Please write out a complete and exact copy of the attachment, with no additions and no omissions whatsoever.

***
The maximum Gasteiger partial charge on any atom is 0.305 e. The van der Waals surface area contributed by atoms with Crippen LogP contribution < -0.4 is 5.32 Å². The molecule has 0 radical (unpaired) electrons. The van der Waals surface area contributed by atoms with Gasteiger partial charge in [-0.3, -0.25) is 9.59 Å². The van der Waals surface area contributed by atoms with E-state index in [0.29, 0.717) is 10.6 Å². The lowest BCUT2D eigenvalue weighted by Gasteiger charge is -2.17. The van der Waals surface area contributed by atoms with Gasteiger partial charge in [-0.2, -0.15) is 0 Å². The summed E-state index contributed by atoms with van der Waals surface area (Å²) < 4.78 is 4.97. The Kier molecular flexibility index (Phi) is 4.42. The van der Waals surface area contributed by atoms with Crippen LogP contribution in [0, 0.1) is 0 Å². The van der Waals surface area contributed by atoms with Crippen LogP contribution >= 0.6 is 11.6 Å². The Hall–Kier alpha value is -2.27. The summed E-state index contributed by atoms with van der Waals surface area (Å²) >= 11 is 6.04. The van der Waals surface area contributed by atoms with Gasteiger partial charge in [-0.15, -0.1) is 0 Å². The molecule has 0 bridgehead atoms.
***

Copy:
The maximum Gasteiger partial charge on any atom is 0.305 e. The van der Waals surface area contributed by atoms with Crippen LogP contribution < -0.4 is 5.32 Å². The molecule has 0 radical (unpaired) electrons. The van der Waals surface area contributed by atoms with Gasteiger partial charge in [-0.3, -0.25) is 9.59 Å². The van der Waals surface area contributed by atoms with E-state index in [0.29, 0.717) is 10.6 Å². The lowest BCUT2D eigenvalue weighted by Gasteiger charge is -2.17. The van der Waals surface area contributed by atoms with Gasteiger partial charge in [-0.2, -0.15) is 0 Å². The summed E-state index contributed by atoms with van der Waals surface area (Å²) < 4.78 is 4.97. The Kier molecular flexibility index (Phi) is 4.42. The van der Waals surface area contributed by atoms with Crippen LogP contribution in [0, 0.1) is 0 Å². The van der Waals surface area contributed by atoms with Crippen LogP contribution >= 0.6 is 11.6 Å². The Hall–Kier alpha value is -2.27. The summed E-state index contributed by atoms with van der Waals surface area (Å²) >= 11 is 6.04. The van der Waals surface area contributed by atoms with Gasteiger partial charge in [-0.15, -0.1) is 0 Å². The molecule has 0 bridgehead atoms.